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Cost of Food

September 28, 2023

My question is for the Leader of the Government. Leader, when Minister Champagne summoned the heads of the major grocery chains, he claimed that, thanks to him, prices would go down by Canadian Thanksgiving.

After the meeting last week, the minister’s objective changed. He now wants price increases to keep pace with inflation. In other words, the minister is telling us that he wants inflation to keep pace with inflation. Senator Gold, in concrete terms, how much can Canadians expect prices to drop by Canadian Thanksgiving?

Hon. Marc Gold (Government Representative in the Senate) [ + ]

Thank you for the question. Unsurprisingly, I don’t have a precise answer to that. It’s not up to the government to set prices, unless you’re suggesting that the government take full control of the economy, which is not on the government’s radar, nor on that of your political party.

For the first time, the minister successfully convened major business leaders in order to underscore how important it is that they step up and come back with a serious program to address the challenge of rising grocery costs for Canadians. Furthermore, as I said last week, other players in the supply chain, in the context of food prices, will no doubt be called upon by this government to give Canadians a little relief when it comes to the rising cost of groceries.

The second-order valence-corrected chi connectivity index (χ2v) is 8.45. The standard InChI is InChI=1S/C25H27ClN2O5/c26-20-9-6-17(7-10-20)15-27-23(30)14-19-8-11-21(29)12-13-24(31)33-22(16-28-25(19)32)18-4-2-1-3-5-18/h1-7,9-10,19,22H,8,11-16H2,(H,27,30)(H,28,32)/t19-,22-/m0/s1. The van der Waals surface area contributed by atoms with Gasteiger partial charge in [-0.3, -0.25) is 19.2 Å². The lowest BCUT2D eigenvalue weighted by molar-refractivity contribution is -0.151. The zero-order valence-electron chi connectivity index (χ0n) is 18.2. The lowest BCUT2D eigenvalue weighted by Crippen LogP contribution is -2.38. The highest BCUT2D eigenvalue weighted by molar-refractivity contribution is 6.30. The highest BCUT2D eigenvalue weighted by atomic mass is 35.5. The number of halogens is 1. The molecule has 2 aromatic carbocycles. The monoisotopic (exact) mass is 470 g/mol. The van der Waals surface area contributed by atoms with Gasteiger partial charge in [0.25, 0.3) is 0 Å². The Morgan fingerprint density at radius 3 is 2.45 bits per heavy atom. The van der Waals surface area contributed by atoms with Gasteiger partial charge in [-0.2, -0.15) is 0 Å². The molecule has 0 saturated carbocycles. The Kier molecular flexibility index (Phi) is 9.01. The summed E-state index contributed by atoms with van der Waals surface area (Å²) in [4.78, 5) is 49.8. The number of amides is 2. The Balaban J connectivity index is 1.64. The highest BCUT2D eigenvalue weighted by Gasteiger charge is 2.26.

Well, that’s not exactly what the minister pledged to do. He said he was going to lower prices. Clearly, Minister Champagne has no idea what he’s doing. He even told us he was going to talk to his Japanese counterpart about Canadian grocery prices, as if Japan had anything to do with the prices people are paying at Metro or Provigo.

The minister is even talking about taxing grocers, as though adding a new tax would drive operating costs up and thereby lower prices. I get the feeling the minister is using smoke and mirrors to distract us. Mr. Leader, doesn’t it seem as though the government is taking Canadians for fools?

Senator Gold [ + ]

Frankly and respectfully, dear colleague, the minister has been consulting his counterparts in other countries and researching what’s happening in France, England and elsewhere because he wants to find out what other countries are doing in response to the rising cost of living, a problem they all face. That is what the government and the minister are doing as they search for appropriate solutions to implement here in Canada.

As I already explained, the government is waiting for the major chains to respond before it decides what to do. They’re waiting for them and for companies largely responsible for setting the price of eggs, milk and other foods to come back with an action plan. That’s when the government will decide what to do.

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